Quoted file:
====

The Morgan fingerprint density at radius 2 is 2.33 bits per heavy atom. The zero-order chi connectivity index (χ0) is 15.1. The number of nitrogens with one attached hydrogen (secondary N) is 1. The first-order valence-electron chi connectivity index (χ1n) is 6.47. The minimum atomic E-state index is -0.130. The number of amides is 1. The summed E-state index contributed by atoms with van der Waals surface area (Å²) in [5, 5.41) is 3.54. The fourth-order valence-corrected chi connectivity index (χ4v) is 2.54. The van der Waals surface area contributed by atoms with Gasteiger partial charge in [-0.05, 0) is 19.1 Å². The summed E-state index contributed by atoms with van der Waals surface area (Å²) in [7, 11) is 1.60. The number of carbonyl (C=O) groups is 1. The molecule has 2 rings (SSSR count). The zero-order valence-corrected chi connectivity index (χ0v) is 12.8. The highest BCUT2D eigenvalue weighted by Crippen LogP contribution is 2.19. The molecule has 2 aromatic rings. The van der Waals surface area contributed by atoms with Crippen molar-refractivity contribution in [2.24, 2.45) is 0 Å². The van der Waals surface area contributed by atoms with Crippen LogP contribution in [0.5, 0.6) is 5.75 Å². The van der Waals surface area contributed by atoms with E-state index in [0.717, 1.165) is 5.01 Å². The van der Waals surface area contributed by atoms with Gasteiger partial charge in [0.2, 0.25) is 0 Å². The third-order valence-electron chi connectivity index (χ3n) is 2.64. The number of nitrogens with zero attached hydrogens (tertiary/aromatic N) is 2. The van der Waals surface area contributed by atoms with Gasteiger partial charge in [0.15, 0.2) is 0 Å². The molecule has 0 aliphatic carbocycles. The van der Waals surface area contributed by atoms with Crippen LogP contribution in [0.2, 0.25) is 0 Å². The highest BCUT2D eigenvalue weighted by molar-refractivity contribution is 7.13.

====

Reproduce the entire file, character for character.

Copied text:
The Morgan fingerprint density at radius 2 is 2.33 bits per heavy atom. The zero-order chi connectivity index (χ0) is 15.1. The number of nitrogens with one attached hydrogen (secondary N) is 1. The first-order valence-electron chi connectivity index (χ1n) is 6.47. The minimum atomic E-state index is -0.130. The number of amides is 1. The summed E-state index contributed by atoms with van der Waals surface area (Å²) in [5, 5.41) is 3.54. The fourth-order valence-corrected chi connectivity index (χ4v) is 2.54. The van der Waals surface area contributed by atoms with Gasteiger partial charge in [-0.05, 0) is 19.1 Å². The summed E-state index contributed by atoms with van der Waals surface area (Å²) in [7, 11) is 1.60. The number of carbonyl (C=O) groups is 1. The molecule has 2 rings (SSSR count). The zero-order valence-corrected chi connectivity index (χ0v) is 12.8. The highest BCUT2D eigenvalue weighted by Crippen LogP contribution is 2.19. The molecule has 2 aromatic rings. The van der Waals surface area contributed by atoms with Crippen molar-refractivity contribution in [2.24, 2.45) is 0 Å². The van der Waals surface area contributed by atoms with Crippen LogP contribution in [0.5, 0.6) is 5.75 Å². The van der Waals surface area contributed by atoms with E-state index in [0.717, 1.165) is 5.01 Å². The van der Waals surface area contributed by atoms with Gasteiger partial charge in [0.2, 0.25) is 0 Å². The third-order valence-electron chi connectivity index (χ3n) is 2.64. The number of nitrogens with zero attached hydrogens (tertiary/aromatic N) is 2. The van der Waals surface area contributed by atoms with Gasteiger partial charge in [0.15, 0.2) is 0 Å². The molecule has 0 aliphatic carbocycles. The van der Waals surface area contributed by atoms with Crippen LogP contribution in [0.2, 0.25) is 0 Å². The highest BCUT2D eigenvalue weighted by molar-refractivity contribution is 7.13.